ROME — A native-Spanish speaker who grew up with Italian-speaking relatives in Argentina, Pope Francis has a striking way with words.
Bringing a background in literary themes and devices with him to the papacy five years ago, the pope has shown himself to be a master of metaphor and allegory.
His cross-cultural and eclectic knowledge of literature and cinema has supplied him with numerous visual elements that he mixes and matches with a religious message, creating such compound concoctions as “the babysitter church” to describe a parish that doesn’t encourage active evangelizers but only worries about keeping parishioners inside, out of trouble.
“Armchair Catholics,” meanwhile, don’t let the Holy Spirit lead their lives. They would rather stay put, safely reciting a “cold morality” without letting the Spirit push them out of the house to bring Jesus to others.
The Ignatian spirituality that formed him as a Jesuit also comes through many of his turns of phrase. Just as a Jesuit seeks to use all five senses to find and experience God, the pope does not hesitate to use language that involves sight, sound, taste, touch and smell.
And so he urges the world’s priests to be “shepherds living with the smell of sheep” by living with and among the people in order to share Christ with them, and he tells his cardinals that all Catholic elders need to share with the young their insight and wisdom, which become like “fine wine that tastes better with age.”
No chorus is as wonderful as the squeaks, squeals and banter of children, he once said before baptizing 32 babies in the Sistine Chapel, assuring the parents that the commotion and chaos of new life was not only welcome, but wonderful.
The pope’s visual vocabulary dips into the everyday with sayings and scenarios from daily routines: Like sin being more than a stain; it is a rebellious act against God that requires more than just a trip “to the laundromat and have it cleaned.”
Even country living holds some lessons. He once told parishioners to bother their priests like a calf would pester its mother for milk. Always knock “on their door, on their heart so that they give you the milk of doctrine, the milk of grace and the milk of guidance.”
Food and drink hold numerous lessons. For example, to convey the corrosive atmosphere a bitter, angry priest can bring to his community, the pope said such priests make one think, “This man drinks vinegar for breakfast. Then, for lunch, pickled vegetables. And, in the evening, a nice glass of lemon juice.”
Christians must not be boastful and shallow like a special sweet his Italian grandmother would prepare for Fat Tuesday, he has said. Explaining how it is made from a very thin strip of pastry, the crunchy dessert bloats and swells in a pan of hot oil. They are called “bugie” or “little lies,” he said, because “they seem big, but they have nothing inside, there’s no truth, no substance.”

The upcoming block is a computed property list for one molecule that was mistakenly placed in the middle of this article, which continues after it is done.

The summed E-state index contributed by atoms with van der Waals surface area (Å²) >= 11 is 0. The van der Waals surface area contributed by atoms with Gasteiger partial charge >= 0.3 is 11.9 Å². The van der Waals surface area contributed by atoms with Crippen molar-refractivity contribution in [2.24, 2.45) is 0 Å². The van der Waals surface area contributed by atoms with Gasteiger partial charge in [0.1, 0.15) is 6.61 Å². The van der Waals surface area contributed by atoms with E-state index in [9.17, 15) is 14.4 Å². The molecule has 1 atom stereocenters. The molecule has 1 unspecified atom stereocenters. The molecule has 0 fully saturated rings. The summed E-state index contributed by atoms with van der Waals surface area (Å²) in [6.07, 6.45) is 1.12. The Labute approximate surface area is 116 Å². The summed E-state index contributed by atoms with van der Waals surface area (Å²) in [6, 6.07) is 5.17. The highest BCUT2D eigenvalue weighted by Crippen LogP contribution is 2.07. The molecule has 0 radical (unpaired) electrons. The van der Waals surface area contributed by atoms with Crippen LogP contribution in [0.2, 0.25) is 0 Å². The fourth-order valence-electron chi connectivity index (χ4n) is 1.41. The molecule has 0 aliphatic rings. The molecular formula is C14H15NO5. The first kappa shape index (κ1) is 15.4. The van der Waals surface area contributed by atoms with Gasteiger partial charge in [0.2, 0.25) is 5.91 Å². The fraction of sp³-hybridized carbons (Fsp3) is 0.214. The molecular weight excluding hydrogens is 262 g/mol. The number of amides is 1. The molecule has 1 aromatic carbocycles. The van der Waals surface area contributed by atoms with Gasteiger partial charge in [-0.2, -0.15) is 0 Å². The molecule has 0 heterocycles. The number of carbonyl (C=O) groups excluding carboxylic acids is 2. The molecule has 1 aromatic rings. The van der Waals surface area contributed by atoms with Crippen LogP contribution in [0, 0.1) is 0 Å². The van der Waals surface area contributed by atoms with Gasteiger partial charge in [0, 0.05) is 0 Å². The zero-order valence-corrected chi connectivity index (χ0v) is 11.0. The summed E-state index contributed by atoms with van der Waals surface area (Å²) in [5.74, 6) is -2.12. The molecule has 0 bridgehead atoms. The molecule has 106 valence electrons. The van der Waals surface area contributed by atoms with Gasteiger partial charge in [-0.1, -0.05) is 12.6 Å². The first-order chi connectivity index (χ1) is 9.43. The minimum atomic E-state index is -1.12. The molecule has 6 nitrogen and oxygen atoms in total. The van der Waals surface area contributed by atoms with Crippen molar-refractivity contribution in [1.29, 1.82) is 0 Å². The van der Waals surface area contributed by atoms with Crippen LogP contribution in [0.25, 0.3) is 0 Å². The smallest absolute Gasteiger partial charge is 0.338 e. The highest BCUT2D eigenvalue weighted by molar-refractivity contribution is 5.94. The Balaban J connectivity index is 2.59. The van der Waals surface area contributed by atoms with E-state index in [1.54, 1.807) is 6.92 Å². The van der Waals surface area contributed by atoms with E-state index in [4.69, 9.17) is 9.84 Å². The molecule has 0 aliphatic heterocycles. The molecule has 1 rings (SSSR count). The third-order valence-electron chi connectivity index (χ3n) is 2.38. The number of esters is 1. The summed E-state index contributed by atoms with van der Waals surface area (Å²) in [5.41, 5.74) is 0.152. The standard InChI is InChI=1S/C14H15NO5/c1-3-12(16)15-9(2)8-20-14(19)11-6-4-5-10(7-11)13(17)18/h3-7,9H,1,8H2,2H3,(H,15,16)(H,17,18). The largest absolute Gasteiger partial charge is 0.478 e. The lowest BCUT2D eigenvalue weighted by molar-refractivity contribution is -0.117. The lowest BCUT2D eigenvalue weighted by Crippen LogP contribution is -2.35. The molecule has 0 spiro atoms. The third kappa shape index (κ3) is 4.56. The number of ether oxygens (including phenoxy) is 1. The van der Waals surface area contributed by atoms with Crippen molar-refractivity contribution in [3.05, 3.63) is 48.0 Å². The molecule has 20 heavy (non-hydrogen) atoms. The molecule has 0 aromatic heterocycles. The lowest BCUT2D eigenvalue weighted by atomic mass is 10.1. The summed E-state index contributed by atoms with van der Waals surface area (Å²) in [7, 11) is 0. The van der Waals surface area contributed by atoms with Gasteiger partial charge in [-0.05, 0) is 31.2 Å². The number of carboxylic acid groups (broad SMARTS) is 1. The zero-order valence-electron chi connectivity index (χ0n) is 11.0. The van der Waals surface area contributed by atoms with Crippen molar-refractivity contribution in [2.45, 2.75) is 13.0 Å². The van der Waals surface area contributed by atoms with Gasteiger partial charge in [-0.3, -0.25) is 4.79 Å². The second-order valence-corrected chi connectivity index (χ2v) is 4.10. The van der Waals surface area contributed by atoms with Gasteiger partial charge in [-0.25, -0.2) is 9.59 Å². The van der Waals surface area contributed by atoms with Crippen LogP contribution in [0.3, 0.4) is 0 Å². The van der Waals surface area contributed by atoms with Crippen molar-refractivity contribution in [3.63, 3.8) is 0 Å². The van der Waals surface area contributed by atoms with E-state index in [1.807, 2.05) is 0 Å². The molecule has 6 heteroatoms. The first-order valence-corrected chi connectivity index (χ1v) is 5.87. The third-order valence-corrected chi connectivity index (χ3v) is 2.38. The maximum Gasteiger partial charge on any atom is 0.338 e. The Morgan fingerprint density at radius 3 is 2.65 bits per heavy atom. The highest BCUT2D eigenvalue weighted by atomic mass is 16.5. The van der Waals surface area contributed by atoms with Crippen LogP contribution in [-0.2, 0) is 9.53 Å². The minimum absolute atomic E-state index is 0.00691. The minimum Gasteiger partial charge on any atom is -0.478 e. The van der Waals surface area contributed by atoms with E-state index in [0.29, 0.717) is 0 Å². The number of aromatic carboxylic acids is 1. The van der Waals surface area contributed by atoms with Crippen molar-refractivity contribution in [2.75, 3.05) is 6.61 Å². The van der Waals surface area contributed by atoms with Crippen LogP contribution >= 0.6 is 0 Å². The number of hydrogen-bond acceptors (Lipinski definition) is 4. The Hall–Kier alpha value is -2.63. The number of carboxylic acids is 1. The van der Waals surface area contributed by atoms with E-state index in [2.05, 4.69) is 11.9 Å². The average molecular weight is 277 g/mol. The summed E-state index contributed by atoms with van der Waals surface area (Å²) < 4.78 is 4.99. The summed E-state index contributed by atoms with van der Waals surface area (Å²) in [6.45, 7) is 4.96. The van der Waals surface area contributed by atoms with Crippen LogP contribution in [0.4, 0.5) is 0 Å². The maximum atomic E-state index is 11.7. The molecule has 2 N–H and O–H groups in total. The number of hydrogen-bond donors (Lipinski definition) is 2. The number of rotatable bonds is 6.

Francis’s frequent focus on the evils of living a hypocritical or superficial life has meant employing descriptions such as showy as peacocks, frivolous as an over-primped star and fleeting as soap bubbles. “A soap bubble is beautiful! It has so many colors! But it lasts one second and then what?”
To explain the kind of “terrible anxiety” that results from a life of vanity built on lies and fantasy, the pope said, “It’s like those people who put on too much makeup and then they’re afraid of getting rained on and all the makeup running down their face.”
Francis does not shy away from the gory or gross, calling money — when it becomes an idol — the “devil’s dung” and saying the lives of the corrupt are “varnished putrefaction” because, like whitewashed tombs, they appear beautiful on the outside, but inside they are full of dead bones.
For the pope, who sees Christ as a “true physician of bodies and souls,” there is no shortage of medical metaphors.
Of the most well-known, the pope pines for “the church as a field hospital after battle. It is useless to ask a seriously injured person if he has high cholesterol and about the level of his blood sugars! You have to heal his wounds.”
Speaking elsewhere about people who have done evil and know it, Francis said, they live “with a constant itch, with hives that don’t leave them in peace.”
The consequence of pride or vanity, he warned on another occasion, “is like an osteoporosis of the soul: The bones seem good from the outside, but on the inside they are all ruined.”
Another medical problem afflicting souls diagnosed by Francis is “spiritual Alzheimer’s,” a condition that renders some people incapable of remembering God’s love and mercy for them and, therefore, unable to show mercy to others.
If people were to get a “spiritual electrocardiogram,” he once asked, would it be flatlined because the heart is hardened, unmoved and emotionless or would it be pulsating with the prompting and prods of the Holy Spirit?
And whether people recognize it or not, God is their true father, he has said. “First of all, he gave us his DNA, that is, he made us his children; he created us in his image, in his image and likeness, like him.”
Meeting with cardinals and the heads of Vatican offices for an annual Christmas greeting, the pope explained the reform of the Roman Curia as more than just a face-lift to rejuvenate or beautify an aging body, but a process of deep, personal conversion.
Sometimes, he said the next Christmas, reform “is like cleaning an Egyptian Sphinx with a toothbrush.”